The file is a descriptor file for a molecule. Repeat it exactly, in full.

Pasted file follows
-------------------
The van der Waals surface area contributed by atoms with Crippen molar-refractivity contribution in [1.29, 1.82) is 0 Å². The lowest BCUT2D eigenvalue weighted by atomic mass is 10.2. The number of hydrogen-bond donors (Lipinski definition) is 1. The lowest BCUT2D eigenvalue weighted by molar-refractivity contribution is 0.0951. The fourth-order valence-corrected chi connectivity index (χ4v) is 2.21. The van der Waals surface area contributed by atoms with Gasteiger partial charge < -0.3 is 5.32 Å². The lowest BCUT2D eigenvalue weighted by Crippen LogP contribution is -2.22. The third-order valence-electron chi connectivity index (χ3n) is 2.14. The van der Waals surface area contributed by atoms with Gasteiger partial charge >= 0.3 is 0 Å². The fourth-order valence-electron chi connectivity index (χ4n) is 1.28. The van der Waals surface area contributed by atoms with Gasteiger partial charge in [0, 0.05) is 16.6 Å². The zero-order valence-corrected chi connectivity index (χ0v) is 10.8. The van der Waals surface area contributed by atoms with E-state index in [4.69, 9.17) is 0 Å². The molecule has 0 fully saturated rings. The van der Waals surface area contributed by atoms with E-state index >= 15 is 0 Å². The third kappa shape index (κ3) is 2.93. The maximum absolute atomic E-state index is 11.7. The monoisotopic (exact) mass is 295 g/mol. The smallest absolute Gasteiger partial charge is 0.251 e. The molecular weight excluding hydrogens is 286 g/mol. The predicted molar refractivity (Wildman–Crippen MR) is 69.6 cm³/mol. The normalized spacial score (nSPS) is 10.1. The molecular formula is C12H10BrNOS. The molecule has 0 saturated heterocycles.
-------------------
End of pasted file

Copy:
The van der Waals surface area contributed by atoms with Crippen molar-refractivity contribution in [1.29, 1.82) is 0 Å². The lowest BCUT2D eigenvalue weighted by atomic mass is 10.2. The number of hydrogen-bond donors (Lipinski definition) is 1. The lowest BCUT2D eigenvalue weighted by molar-refractivity contribution is 0.0951. The fourth-order valence-corrected chi connectivity index (χ4v) is 2.21. The van der Waals surface area contributed by atoms with Gasteiger partial charge < -0.3 is 5.32 Å². The lowest BCUT2D eigenvalue weighted by Crippen LogP contribution is -2.22. The third-order valence-electron chi connectivity index (χ3n) is 2.14. The van der Waals surface area contributed by atoms with Gasteiger partial charge >= 0.3 is 0 Å². The fourth-order valence-electron chi connectivity index (χ4n) is 1.28. The van der Waals surface area contributed by atoms with Gasteiger partial charge in [0, 0.05) is 16.6 Å². The zero-order valence-corrected chi connectivity index (χ0v) is 10.8. The van der Waals surface area contributed by atoms with E-state index in [4.69, 9.17) is 0 Å². The molecule has 0 fully saturated rings. The van der Waals surface area contributed by atoms with E-state index >= 15 is 0 Å². The third kappa shape index (κ3) is 2.93. The maximum absolute atomic E-state index is 11.7. The monoisotopic (exact) mass is 295 g/mol. The smallest absolute Gasteiger partial charge is 0.251 e. The molecular weight excluding hydrogens is 286 g/mol. The predicted molar refractivity (Wildman–Crippen MR) is 69.6 cm³/mol. The normalized spacial score (nSPS) is 10.1. The molecular formula is C12H10BrNOS. The molecule has 0 saturated heterocycles.